WASHINGTON (Legal Newsline) – The Obama Administration's Environmental Protection Agency has released the first-ever standards designed to reduce methane emissions from the oil and natural gas industry.
"The Obama EPA believes that methane leakage is a significant contributor to global warming and that the industry is not doing enough to curb emissions," Charles Sartain, a shareholder active in Gray Reed & McGraw's Dallas office, said in an email interview with Legal Newsline.
The interview took place just before the EPA issued the new standards on May 12.
The EPA's new standards were "another set of steps" taken in President Obama's "Climate Action Plan: Strategy to Reduce Methane Emissions and the Clean Air Act" to curb large and complex oil and natural gas industry methane emissions, according to the overview issued with the standards. The effort is the Obama's administration's attempt to achieve its goal of cutting methane emissions from the oil and gas sector by 40 to 45 percent from 2012 levels by 2025, the overview said.
"Today, we are underscoring the Administration’s commitment to finding commonsense ways to cut methane - a potent greenhouse gas fueling climate change - and other harmful pollution from the oil and gas sector," said EPA Administrator Gina McCarthy in the agency's press release.
"Together these new actions will protect public health and reduce pollution linked to cancer and other serious health effects while allowing industry to continue to grow and provide a vital source of energy for Americans across the country."
The new standards put in place EPA regulations, where there were none before, directly governing methane emissions from oil and gas wells, pipelines and other facilities, Sartain said.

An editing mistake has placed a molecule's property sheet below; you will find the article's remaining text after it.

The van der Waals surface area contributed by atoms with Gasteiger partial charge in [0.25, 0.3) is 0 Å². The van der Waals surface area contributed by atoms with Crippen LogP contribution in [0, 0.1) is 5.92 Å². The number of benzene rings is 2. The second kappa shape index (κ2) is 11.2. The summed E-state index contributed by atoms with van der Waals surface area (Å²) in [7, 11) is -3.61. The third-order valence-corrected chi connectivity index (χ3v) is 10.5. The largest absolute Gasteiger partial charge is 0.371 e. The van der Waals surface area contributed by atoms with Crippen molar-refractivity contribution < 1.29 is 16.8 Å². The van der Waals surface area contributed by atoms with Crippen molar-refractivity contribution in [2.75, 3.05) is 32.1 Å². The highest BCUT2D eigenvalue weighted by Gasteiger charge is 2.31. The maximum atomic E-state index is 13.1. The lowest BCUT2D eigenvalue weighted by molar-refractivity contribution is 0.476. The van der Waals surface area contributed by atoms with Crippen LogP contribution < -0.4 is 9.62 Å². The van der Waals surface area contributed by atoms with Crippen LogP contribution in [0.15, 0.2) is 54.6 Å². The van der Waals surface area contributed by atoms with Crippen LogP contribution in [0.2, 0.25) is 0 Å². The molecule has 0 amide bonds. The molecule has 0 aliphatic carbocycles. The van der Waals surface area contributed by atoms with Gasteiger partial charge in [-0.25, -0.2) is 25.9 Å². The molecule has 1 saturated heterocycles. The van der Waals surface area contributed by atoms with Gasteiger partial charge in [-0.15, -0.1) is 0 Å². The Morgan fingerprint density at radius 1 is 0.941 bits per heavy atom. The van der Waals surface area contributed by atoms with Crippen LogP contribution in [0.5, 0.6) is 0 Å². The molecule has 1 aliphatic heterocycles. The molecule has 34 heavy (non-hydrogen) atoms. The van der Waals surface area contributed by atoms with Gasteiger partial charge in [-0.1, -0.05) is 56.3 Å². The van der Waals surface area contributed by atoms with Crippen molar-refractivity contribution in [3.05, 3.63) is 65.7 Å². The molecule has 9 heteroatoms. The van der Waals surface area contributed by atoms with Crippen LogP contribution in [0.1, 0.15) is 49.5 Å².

"Rules proposed in January 2015 targeted future facilities," he said. "Rules proposed in March 2016 are broader in that they target existing facilities."
The new rules target only new oil and natural gas wells and require companies to monitor and limit inadvertent methane emissions during the production and transmission process. Methane is a primary component of natural gas, and the new rules will require companies to implement new procedures, such as regularly inspecting lines for leaks.
After receiving more than 900,000 comments about its August 2015 proposal, the EPA made a number of updates in the final set of standards, according to the EPA press release. These included an increase in climate benefits, including the removal of an exemption for low production wells. The final set of standards also provides companies with a pathway to align with comparable state-specific requirements that might exist, the press release said.
The new standards should reduce methane by 510,000 short tons by 2025, which is the equivalent of reducing 11 million metric tons of carbon dioxide, according to the press release.
"The standards also are expected to reduce 210,000 short tons of ozone-forming VOCs in 2025, along with 3,900 tons of air toxics, such as benzene, toluene, ethylbenzene and xylene," the press release said.
"Ozone is linked to a variety of serious public health effects, including reduced lung function, asthma attacks, asthma development, emergency room visits and hospital admissions, and early death from respiratory and cardiovascular causes. Air toxics are known or suspected to cause cancer and other serious health effects."
Naturally, oil and natural gas exploration and production and transmission businesses will be directly affected, Sartain said. He added that it might not be over as yet.
"To what extent there will be modifications is not known at this stage of the process," he said.
Sartain, whose legal career spans more than 30 years, specializes in oil and gas cases, as well as health care, business torts, noncompetition agreements and theft of trade secrets, contracts, injunctions, employment discrimination, and Election Code disputes. Sartain also is author and editor of the online publication, Energy and the Law.